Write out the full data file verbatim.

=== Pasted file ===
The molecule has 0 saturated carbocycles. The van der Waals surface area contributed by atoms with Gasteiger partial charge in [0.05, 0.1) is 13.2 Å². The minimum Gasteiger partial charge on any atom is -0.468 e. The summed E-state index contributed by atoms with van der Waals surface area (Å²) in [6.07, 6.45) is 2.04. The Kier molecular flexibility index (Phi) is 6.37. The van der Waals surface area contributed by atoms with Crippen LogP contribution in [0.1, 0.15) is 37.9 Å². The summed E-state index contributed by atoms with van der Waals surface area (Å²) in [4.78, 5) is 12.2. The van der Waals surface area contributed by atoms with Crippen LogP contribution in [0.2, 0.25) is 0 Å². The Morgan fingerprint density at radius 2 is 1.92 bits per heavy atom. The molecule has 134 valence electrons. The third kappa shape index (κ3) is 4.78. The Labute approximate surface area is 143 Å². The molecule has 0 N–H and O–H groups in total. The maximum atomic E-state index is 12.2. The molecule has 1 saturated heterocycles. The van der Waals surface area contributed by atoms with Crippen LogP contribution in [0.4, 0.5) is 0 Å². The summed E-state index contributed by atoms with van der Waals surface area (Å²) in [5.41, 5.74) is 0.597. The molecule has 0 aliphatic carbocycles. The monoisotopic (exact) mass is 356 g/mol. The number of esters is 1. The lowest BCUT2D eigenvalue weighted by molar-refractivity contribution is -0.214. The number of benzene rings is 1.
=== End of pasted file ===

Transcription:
The molecule has 0 saturated carbocycles. The van der Waals surface area contributed by atoms with Gasteiger partial charge in [0.05, 0.1) is 13.2 Å². The minimum Gasteiger partial charge on any atom is -0.468 e. The summed E-state index contributed by atoms with van der Waals surface area (Å²) in [6.07, 6.45) is 2.04. The Kier molecular flexibility index (Phi) is 6.37. The van der Waals surface area contributed by atoms with Crippen LogP contribution in [0.1, 0.15) is 37.9 Å². The summed E-state index contributed by atoms with van der Waals surface area (Å²) in [4.78, 5) is 12.2. The van der Waals surface area contributed by atoms with Crippen LogP contribution in [0.2, 0.25) is 0 Å². The Morgan fingerprint density at radius 2 is 1.92 bits per heavy atom. The molecule has 134 valence electrons. The third kappa shape index (κ3) is 4.78. The Labute approximate surface area is 143 Å². The molecule has 0 N–H and O–H groups in total. The maximum atomic E-state index is 12.2. The molecule has 1 saturated heterocycles. The van der Waals surface area contributed by atoms with Crippen LogP contribution in [0.4, 0.5) is 0 Å². The summed E-state index contributed by atoms with van der Waals surface area (Å²) in [5.41, 5.74) is 0.597. The molecule has 0 aliphatic carbocycles. The monoisotopic (exact) mass is 356 g/mol. The number of esters is 1. The lowest BCUT2D eigenvalue weighted by molar-refractivity contribution is -0.214. The number of benzene rings is 1.